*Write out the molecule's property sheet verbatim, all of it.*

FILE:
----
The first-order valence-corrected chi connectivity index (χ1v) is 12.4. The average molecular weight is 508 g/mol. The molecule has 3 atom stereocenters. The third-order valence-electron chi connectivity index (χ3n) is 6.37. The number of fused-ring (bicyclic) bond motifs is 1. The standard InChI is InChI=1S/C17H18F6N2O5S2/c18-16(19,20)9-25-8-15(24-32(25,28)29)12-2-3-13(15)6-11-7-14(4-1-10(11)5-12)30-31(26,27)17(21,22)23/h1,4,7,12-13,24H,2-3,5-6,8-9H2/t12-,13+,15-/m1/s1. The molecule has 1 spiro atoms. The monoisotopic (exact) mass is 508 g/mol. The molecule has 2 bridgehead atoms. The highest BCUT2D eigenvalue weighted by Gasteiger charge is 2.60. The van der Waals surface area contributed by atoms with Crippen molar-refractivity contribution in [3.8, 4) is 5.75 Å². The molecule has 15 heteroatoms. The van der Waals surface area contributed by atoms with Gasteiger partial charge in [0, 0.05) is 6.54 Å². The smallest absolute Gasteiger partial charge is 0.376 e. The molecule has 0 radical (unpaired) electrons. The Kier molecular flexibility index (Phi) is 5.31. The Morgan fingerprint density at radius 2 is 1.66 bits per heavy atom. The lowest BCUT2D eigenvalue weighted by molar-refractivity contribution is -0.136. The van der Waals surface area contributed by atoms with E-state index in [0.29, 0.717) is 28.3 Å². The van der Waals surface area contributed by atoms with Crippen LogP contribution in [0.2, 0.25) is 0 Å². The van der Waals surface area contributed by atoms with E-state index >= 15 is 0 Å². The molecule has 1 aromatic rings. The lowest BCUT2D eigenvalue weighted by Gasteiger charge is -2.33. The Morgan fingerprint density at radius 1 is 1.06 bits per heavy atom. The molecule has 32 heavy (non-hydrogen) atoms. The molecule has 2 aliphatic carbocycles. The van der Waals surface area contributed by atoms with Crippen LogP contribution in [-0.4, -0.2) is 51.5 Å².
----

The first-order valence-corrected chi connectivity index (χ1v) is 12.4. The average molecular weight is 508 g/mol. The molecule has 3 atom stereocenters. The third-order valence-electron chi connectivity index (χ3n) is 6.37. The number of fused-ring (bicyclic) bond motifs is 1. The standard InChI is InChI=1S/C17H18F6N2O5S2/c18-16(19,20)9-25-8-15(24-32(25,28)29)12-2-3-13(15)6-11-7-14(4-1-10(11)5-12)30-31(26,27)17(21,22)23/h1,4,7,12-13,24H,2-3,5-6,8-9H2/t12-,13+,15-/m1/s1. The molecule has 1 spiro atoms. The monoisotopic (exact) mass is 508 g/mol. The molecule has 2 bridgehead atoms. The highest BCUT2D eigenvalue weighted by Gasteiger charge is 2.60. The van der Waals surface area contributed by atoms with Crippen molar-refractivity contribution in [3.8, 4) is 5.75 Å². The molecule has 15 heteroatoms. The van der Waals surface area contributed by atoms with Gasteiger partial charge in [0, 0.05) is 6.54 Å². The smallest absolute Gasteiger partial charge is 0.376 e. The molecule has 0 radical (unpaired) electrons. The Kier molecular flexibility index (Phi) is 5.31. The Morgan fingerprint density at radius 2 is 1.66 bits per heavy atom. The lowest BCUT2D eigenvalue weighted by molar-refractivity contribution is -0.136. The van der Waals surface area contributed by atoms with E-state index in [0.29, 0.717) is 28.3 Å². The van der Waals surface area contributed by atoms with Crippen LogP contribution in [0.2, 0.25) is 0 Å². The van der Waals surface area contributed by atoms with E-state index >= 15 is 0 Å². The molecule has 1 aromatic rings. The lowest BCUT2D eigenvalue weighted by Gasteiger charge is -2.33. The Morgan fingerprint density at radius 1 is 1.06 bits per heavy atom. The molecule has 32 heavy (non-hydrogen) atoms. The molecule has 2 aliphatic carbocycles. The van der Waals surface area contributed by atoms with Crippen LogP contribution in [-0.4, -0.2) is 51.5 Å².